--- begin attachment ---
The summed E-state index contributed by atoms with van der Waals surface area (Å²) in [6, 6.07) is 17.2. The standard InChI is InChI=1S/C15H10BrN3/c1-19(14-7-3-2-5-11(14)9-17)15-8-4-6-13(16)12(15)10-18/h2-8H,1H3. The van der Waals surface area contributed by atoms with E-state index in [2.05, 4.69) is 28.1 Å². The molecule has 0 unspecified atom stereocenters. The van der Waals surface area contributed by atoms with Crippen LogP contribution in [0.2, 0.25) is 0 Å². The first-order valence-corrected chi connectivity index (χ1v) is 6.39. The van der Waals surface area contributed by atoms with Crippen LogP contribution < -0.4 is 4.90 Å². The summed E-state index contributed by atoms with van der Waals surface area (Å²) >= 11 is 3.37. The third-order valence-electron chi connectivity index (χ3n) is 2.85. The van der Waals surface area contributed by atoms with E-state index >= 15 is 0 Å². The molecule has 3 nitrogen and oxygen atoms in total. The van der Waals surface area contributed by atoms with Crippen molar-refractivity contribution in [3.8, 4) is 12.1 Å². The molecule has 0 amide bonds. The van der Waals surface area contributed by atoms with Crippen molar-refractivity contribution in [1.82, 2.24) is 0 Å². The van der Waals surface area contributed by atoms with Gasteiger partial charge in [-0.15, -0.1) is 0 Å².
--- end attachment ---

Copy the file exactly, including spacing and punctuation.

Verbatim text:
The summed E-state index contributed by atoms with van der Waals surface area (Å²) in [6, 6.07) is 17.2. The standard InChI is InChI=1S/C15H10BrN3/c1-19(14-7-3-2-5-11(14)9-17)15-8-4-6-13(16)12(15)10-18/h2-8H,1H3. The van der Waals surface area contributed by atoms with E-state index in [2.05, 4.69) is 28.1 Å². The molecule has 0 unspecified atom stereocenters. The van der Waals surface area contributed by atoms with Crippen LogP contribution in [0.2, 0.25) is 0 Å². The first-order valence-corrected chi connectivity index (χ1v) is 6.39. The van der Waals surface area contributed by atoms with Crippen LogP contribution < -0.4 is 4.90 Å². The summed E-state index contributed by atoms with van der Waals surface area (Å²) >= 11 is 3.37. The third-order valence-electron chi connectivity index (χ3n) is 2.85. The van der Waals surface area contributed by atoms with E-state index >= 15 is 0 Å². The molecule has 3 nitrogen and oxygen atoms in total. The van der Waals surface area contributed by atoms with Crippen molar-refractivity contribution in [3.8, 4) is 12.1 Å². The molecule has 0 amide bonds. The van der Waals surface area contributed by atoms with Crippen molar-refractivity contribution in [1.82, 2.24) is 0 Å². The van der Waals surface area contributed by atoms with Gasteiger partial charge in [-0.15, -0.1) is 0 Å².